You can actually see the writers fall in love with Wu’s performance as the archetypal tiger mom as the first season of ABC’s comedy progresses. From her love (and fear) of Stephen King novels to her proclivity for singing, Wu upends every cliché imaginable to craft a warm-hearted, terrifying portrait of mother love.

Best Supporting Actor in a Comedy

Tituss Burgess, “Unbreakable Kimmy Schmidt”
Surprises abound in Netflix’s latest hit, but Burgess proves nothing short of a revelation. The actor delivers Tina Fey and Robert Carlock’s signature zingers like he was born doing it, and his effortless sass and vocal prowess gave rise to television’s most sublime comedic moment in years: the kooky ode to eleganza “Peeno Noir.”

Laurence Fishburne, “Black-ish”
As the grandfather in an upper middle-class black family living in Los Angeles, Fishburne is the omnipresent voice of reason on this ABC comedy. He’s the grounding element on a show that tackles a few uncomfortable issues with a comedic flair.

Jaime Camil, “Jane The Virgin”
The CW’s critical darling can vary in tone from high-camp to earnest, but Camill never wavers as the preening telenovela star with a connection to our virginal mother.

Russell Tovey, “Looking”
He cheated on his longtime partner with an employee, but somehow Tovey’s Kevin comes across as romantic instead of sleazy—even as his character checks Grindr while new squeeze Patrick moves in. Part of it is charisma and part of it is Tovey’s uncanny knack at zeroing in on the motivation behind bad behavior—and almost excusing it.

Sam Waterston, “Grace and Frankie”
Waterston’s turn as the newly out and liberated Sol—former husband of Lily Tomlin’s Frankie—is a late-career revelation, a riff on Edward Everett Horton’s flighty characters from the golden age of Hollywood who have a bruised heart beating beneath the surface. You can see his pain at finding happiness at the expense of his wife’s—but you can also see how that happiness outweighs its cost.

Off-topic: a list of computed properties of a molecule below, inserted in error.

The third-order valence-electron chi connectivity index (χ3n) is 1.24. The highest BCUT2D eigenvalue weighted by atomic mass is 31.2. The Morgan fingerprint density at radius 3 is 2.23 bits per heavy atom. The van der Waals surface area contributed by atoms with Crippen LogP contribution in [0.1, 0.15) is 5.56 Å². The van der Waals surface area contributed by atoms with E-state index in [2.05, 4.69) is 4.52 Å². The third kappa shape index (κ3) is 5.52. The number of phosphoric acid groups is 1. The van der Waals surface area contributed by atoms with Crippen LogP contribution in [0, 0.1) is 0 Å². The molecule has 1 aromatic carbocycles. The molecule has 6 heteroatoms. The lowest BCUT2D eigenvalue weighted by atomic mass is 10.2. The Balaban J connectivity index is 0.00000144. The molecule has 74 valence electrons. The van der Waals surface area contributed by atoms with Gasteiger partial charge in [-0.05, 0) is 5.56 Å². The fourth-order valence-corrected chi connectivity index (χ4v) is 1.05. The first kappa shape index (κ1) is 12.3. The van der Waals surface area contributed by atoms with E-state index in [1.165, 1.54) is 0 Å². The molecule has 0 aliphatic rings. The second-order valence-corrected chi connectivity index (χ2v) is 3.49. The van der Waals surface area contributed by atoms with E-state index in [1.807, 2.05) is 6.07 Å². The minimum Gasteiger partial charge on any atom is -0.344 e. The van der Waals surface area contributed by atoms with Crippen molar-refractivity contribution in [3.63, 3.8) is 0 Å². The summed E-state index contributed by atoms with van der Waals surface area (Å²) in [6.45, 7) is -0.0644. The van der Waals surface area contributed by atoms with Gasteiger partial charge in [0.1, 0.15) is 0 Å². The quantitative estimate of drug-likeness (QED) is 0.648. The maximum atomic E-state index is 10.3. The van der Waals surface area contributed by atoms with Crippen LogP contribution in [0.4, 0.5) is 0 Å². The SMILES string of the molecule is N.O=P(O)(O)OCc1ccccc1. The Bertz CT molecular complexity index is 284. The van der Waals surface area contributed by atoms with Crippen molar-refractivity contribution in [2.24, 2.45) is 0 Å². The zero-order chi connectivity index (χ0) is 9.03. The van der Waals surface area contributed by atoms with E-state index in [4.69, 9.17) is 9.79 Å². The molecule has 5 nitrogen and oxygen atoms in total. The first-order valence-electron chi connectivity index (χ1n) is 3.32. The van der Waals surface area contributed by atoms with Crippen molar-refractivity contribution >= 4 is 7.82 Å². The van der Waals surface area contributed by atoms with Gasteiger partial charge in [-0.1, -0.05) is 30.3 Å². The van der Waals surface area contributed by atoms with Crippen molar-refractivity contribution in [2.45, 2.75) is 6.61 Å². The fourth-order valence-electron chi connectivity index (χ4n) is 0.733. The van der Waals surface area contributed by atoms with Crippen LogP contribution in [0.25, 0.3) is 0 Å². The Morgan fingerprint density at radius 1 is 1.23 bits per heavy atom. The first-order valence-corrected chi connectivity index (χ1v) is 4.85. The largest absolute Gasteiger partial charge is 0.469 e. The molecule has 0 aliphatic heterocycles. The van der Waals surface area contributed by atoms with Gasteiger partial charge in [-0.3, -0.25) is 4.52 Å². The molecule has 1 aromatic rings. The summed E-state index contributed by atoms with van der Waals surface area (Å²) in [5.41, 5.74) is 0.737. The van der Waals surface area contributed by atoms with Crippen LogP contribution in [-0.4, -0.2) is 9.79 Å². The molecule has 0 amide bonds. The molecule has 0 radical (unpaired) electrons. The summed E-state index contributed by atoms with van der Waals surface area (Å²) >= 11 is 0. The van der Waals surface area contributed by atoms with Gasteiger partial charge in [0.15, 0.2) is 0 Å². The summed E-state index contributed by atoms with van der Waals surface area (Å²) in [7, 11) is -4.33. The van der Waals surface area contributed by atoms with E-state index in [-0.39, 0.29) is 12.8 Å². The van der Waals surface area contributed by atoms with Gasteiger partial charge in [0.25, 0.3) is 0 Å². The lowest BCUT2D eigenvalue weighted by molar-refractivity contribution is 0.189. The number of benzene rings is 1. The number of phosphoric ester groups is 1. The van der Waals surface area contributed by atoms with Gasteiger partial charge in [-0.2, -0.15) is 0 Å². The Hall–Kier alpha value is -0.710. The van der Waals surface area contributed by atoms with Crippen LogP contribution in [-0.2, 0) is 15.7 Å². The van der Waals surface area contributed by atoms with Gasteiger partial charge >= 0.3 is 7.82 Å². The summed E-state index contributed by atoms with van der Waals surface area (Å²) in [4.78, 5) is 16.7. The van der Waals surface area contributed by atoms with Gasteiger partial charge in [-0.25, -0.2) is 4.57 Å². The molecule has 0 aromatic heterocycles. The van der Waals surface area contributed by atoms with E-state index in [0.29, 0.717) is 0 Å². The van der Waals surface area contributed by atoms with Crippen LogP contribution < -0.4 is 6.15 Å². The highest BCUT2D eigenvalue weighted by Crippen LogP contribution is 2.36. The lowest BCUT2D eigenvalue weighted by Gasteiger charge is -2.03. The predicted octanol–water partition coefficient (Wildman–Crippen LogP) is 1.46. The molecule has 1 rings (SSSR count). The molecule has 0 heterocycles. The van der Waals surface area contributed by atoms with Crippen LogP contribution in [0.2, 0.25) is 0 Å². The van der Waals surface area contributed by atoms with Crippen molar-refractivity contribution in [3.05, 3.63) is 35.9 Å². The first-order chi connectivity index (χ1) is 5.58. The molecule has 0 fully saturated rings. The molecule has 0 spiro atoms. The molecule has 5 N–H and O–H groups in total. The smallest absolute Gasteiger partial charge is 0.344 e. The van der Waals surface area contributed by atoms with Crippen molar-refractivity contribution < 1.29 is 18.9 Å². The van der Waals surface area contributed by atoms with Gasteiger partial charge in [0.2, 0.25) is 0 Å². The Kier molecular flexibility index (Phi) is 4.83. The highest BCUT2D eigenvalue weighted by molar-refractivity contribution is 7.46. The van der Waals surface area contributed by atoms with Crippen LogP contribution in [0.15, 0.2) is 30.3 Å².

Best Supporting Actress in a Comedy

Jane Krakowski, “Unbreakable Kimmy Schmidt”
In the two years since “30 Rock” ended, audiences have been patiently waiting for Krakowski’s next laugh-out-loud performance, and as Jacqueline Voorhees on “Unbreakable Kimmy Schmidt,” she doesn’t disappoint. As someone so rich she throws away bottled water and takes the compliment “You look like a million bucks” as an insult, the actor’s comedic take on this New York socialite is just one reason to binge the breakout Netflix series.

Kate McKinnon, “Saturday Night Live”
The MVP of “SNL” ’s ambitious 40th season has that enviable ability to turn mediocre sketches into brilliant ones with a simple head tilt or widening of the eyes. Let’s hope Hillary Clinton makes it all the way to the White House so we can continue to enjoy McKinnon’s blisteringly funny impression of her.

Niecy Nash, “Getting On”
As no-nonsense nurse DiDi, Nash has the unenviable task of being the voice of reason amid the insanity of her co-workers and the elderly patients in the geriatric care unit where she works. And yet Nash’s quietly observed performance this past season is memorable precisely because it provided a counterpoint to the selfish behavior of everyone else. Almost no other performance made you laugh and then made you cry the same way Nash’s did.

Hayley Orrantia, “The Goldbergs”
Whether she’s singing “Love Ninja” or becoming a yenta against her will, Orrantia’s performance as oldest child Erica Goldberg has gone to the next level in the series’ second season. Petulant and headstrong, she’s also the first to see how her independence wounds her possessive mother (Wendi McLendon-Covey) and the push-pull between the two has made for some hilarious and heartwarming moments along the way.

Miriam Shor, “Younger”
As boss-from-hell Diana Trout, Shor expertly delivers laughs at the expense of her staff. The actor’s take on Diana is so delectably cruel and patronizing, she could make even the most fed-up worker appreciate his or her boss. And if that’s not a testament to great acting, what is?